Apr 1, 2014
Springtime spells the end of winter and the abundance of fresh produce. Tokyo Sushi Academy shows you creative ways to enjoy Japan’s Spring vegetables.
Japanese cuisine places a strong emphasis on the freshness and seasonality of a variety of ingredients. The Japanese are known to enjoy the taste of high-quality food ingredients that are available only during a specific time and season. One of the beloved harbingers of Spring is Takenoko (bamboo shoots). They are usually harvested around March to May in Japan, and are considered a Spring delicacy. However, fresh bamboo shoots tend to be bitter so they need to be pre-cooked after being harvested. In any case, in today’s modern and fast-paced society, most people use convenient pre-cooked bamboo shoots instead of freshly harvested ones.
Takenoko is known for its slightly cold and subtly sweet flavour, and can be served on its own as a side dish or together with other ingredients in a main dish. Apart from its refreshing flavour, studies have also shown that bamboo shoots have a number of health benefits, such as cancer prevention, weight loss, and improving digestion.
One of the quintessential Japanese springtime dishes is Takenoko Gohan, where the bamboo shoots are cooked together with rice and Shiitake mushrooms. The bamboo shoots lend a subtle aroma to the rice, and retain its crunchy texture. Another way of enjoying Takenoko would be in a Chirashi Sushi. Also known as “scattered sushi”, Chirashi Sushi brings together many colourful ingredients such as boiled seafood, vegetables, and pickles for a toothsome treat.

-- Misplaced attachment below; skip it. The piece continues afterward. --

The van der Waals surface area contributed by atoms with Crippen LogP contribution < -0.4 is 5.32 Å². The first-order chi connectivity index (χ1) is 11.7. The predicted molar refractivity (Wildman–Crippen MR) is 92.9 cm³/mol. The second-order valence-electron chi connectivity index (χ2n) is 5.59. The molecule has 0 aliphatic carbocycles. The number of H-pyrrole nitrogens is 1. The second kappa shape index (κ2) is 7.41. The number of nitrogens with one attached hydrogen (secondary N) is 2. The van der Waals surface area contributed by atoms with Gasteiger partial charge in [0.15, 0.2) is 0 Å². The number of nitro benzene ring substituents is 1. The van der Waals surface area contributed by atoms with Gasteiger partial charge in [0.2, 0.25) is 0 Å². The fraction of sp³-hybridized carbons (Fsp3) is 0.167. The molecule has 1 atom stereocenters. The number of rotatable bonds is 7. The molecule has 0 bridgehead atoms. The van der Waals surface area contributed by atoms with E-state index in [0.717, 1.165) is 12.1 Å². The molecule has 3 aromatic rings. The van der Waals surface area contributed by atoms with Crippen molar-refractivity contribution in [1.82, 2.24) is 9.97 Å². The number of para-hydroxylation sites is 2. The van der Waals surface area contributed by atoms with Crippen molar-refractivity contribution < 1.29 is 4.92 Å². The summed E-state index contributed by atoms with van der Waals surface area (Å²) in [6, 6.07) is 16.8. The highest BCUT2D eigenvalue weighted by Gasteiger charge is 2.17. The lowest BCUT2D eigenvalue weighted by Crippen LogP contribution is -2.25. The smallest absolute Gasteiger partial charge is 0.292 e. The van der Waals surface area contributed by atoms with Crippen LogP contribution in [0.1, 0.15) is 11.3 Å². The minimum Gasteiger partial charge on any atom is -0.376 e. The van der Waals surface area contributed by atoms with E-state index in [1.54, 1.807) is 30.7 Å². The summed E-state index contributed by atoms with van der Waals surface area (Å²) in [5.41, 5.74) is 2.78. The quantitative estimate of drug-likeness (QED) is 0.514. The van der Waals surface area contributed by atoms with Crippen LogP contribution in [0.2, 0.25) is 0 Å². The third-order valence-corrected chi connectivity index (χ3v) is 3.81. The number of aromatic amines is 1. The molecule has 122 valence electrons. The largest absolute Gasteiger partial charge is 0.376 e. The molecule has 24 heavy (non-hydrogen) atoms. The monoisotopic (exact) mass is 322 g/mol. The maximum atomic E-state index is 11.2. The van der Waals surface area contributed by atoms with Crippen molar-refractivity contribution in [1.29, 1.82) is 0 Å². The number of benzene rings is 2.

Another popular Spring vegetable is Nanohana, which is most closely related to broccoli. While plain-green Nanohana is now readily available almost all year round, it’s only in early spring when you see the bright yellow-green hues of Nanohana. This is a very versatile vegetable – the florets, stems, and leaves are all edible – and can be enjoyed in many different ways. The most traditional way to eat Nanohana in Japan is as the side dish Ohitashi, but you can also enjoy it steamed, boiled, stir-fried, in soups, and even deep-fried with tempura batter. Unlike several other early Spring vegetables, Nanohana doesn’t taste bitter or have a tannic quality to it, so it doesn’t need any special pre-treatment.
(Text Vanessa Tai)
Sushi rice 500g
4 tbsp chopped boiled Kanpyo (dried gourd shavings) pickles
1 pinch of white sesame seed
1 pinch of Nori dried seaweed
4 pieces boiled Shiitake mushroom (cut into half)
4 slices Takenoko (bamboo shoot)
4 pieces salt-boiled prawn (diced)
4 pieces salt-boiled broccoli
8 pieces boiled Takenoko (cut into sakura leaf shape)
¼ block thick Japanese Tamago-yaki (grilled egg)
8 pieces Sakura leaf
4 slices red snapper Sashimi
4 slices salmon Sashimi 2 sticks boiled Fuki (butterbur)
2 sticks boiled asparagus
1. Mix ingredients A with sushi rice
2. Put mixed sushi rice in the food box
3. Put prepared ingredients B in the box
60g boiled Takenoko (diced)
2 tbsp Saikyo Miso
2 Sansho (Japanese pepper) leaves
1. Grind Sansho leaves with Saikyo Miso
2. Mix with diced boiled Takenoko
2 pieces salt-boiled prawn
6 pieces boiled broad bean 2 pieces Tamago-yaki (grilled egg) 2 pieces boiled Zenmai (flowering fern)
1 pinch boiled swordfish
2 slices Takenoko (thinly sliced)
1 pinch Soy sauce
1 pinch Mirin
40 g cooked rice
1. Mix rice with all the ingredients in a bowl
2. Place A to C on a bamboo sheath, and serve
Recipes provided by Tokyo Sushi Academy
133 New Bridge Road Chinatown Point B2-17, Singapore 059413
Telephone: 6444 7828